If you haven’t heard, there are currently about 1 billion accounts caught in two massive breaches: Exploit.in and AntiPublic. I’m one of that billion, and so was a family member. So are work colleagues. So that’s why I’m writing this – for the people I want to protect.
Security researcher Troy Hunt has been actively working on these breaches and getting notifications out. Among the key concerns raised was credential stuffing.
Credential stuffing is the automated injection of breached username/password pairs in order to fraudulently gain access to user accounts. This is a subset of the brute force attack category: large numbers of spilled credentials are automatically entered into websites until they are potentially matched to an existing account, which the attacker can then hijack for their own purposes.
As Troy lays out -and we need to be reminded of – this matters to us because:
- It’s enormously effective due to the password reuse problem
- It’s hard for organisations to defend against because a successful “attack” is someone logging on with legitimate credentials
- It’s very easily automatable; you simply need software which will reproduce the logon process against a target website
- There are readily available tools and credential lists that enable anyone to try their hand at credential stuffing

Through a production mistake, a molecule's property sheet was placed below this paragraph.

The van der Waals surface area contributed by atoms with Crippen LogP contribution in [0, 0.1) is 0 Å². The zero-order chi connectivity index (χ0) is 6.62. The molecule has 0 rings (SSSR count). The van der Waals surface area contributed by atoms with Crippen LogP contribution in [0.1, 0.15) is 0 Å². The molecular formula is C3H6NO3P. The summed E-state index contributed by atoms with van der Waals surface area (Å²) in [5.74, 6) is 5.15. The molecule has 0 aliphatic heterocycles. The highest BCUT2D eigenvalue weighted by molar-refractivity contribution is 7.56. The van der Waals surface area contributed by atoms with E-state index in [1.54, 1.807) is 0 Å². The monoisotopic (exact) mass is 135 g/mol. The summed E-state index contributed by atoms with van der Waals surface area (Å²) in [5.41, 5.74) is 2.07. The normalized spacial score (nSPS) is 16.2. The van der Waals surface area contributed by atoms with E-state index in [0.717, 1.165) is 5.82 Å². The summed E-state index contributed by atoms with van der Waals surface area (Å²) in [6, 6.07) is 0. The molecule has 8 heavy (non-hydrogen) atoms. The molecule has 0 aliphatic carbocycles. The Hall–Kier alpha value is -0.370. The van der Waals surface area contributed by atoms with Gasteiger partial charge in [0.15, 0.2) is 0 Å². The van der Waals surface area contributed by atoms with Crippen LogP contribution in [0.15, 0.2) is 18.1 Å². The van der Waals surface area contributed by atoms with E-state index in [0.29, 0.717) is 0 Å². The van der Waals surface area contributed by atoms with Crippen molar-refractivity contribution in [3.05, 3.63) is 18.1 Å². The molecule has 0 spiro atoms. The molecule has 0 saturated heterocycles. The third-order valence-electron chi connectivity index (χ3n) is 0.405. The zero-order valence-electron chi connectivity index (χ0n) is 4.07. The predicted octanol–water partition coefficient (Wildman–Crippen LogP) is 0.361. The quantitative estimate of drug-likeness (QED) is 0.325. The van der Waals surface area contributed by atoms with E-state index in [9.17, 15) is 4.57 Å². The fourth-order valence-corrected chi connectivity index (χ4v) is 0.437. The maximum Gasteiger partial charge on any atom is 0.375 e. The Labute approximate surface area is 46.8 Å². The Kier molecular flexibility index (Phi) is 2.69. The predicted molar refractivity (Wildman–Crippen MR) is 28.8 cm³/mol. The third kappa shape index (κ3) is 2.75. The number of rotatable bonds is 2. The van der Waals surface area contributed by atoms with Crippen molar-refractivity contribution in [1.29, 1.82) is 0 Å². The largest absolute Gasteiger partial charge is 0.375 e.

You can read his site to see more. So what that leads to is stuff like this:
Exploit.in is 111 text files large at 24 GB, a mountain of email addresses paired with passwords Given Troy’s research do far, of the 593,427,119 unique email addresses contained, there are accurate ie valid creds and data that isn’t already compromised so fresh kill. There are only 222 million duplicates between the lists, so that means 63% of the accounts in Exploit are different from the 457,962,538 addresses in AntiPublic.
The numbers are staggering, but what we need to be “impressed” by is what led to this. It’s the same root causes, known failings and weaknesses and bad habits that have accumulated as data has accumulated. We all know how much easier it is to fix a problem in the early stages.
So the AntiPublic tool verifies how legitimate hacked credentials are, and there are data breach services that pop up to buy and sell these credentials. I have contacts who tell me that everytime these dumps happen they find a significant number of compromises in their regions, regardless of how many recycled creds are in there. Troy gathered some explanations on how this works:
the tool itself is for sale here [redacted]
it’s pretty cheap
it’s mostly used in Russia, but he does sell an english version
most common use-case: someone buys a dump on x forum, uses the tool to verify which ones are legit
similar to sentryMBA and account hitman
you will often see a uniqueness score associated with the sale based on output
I really appreciate the work done by security researcher Troy Hunt and his site HaveIBeenPwned . This is a quick and easy way for anyone to check the status of their email or username, as well as to receive notifications of when they may be caught up in a breach. Because the sooner you can change your passwords, the better.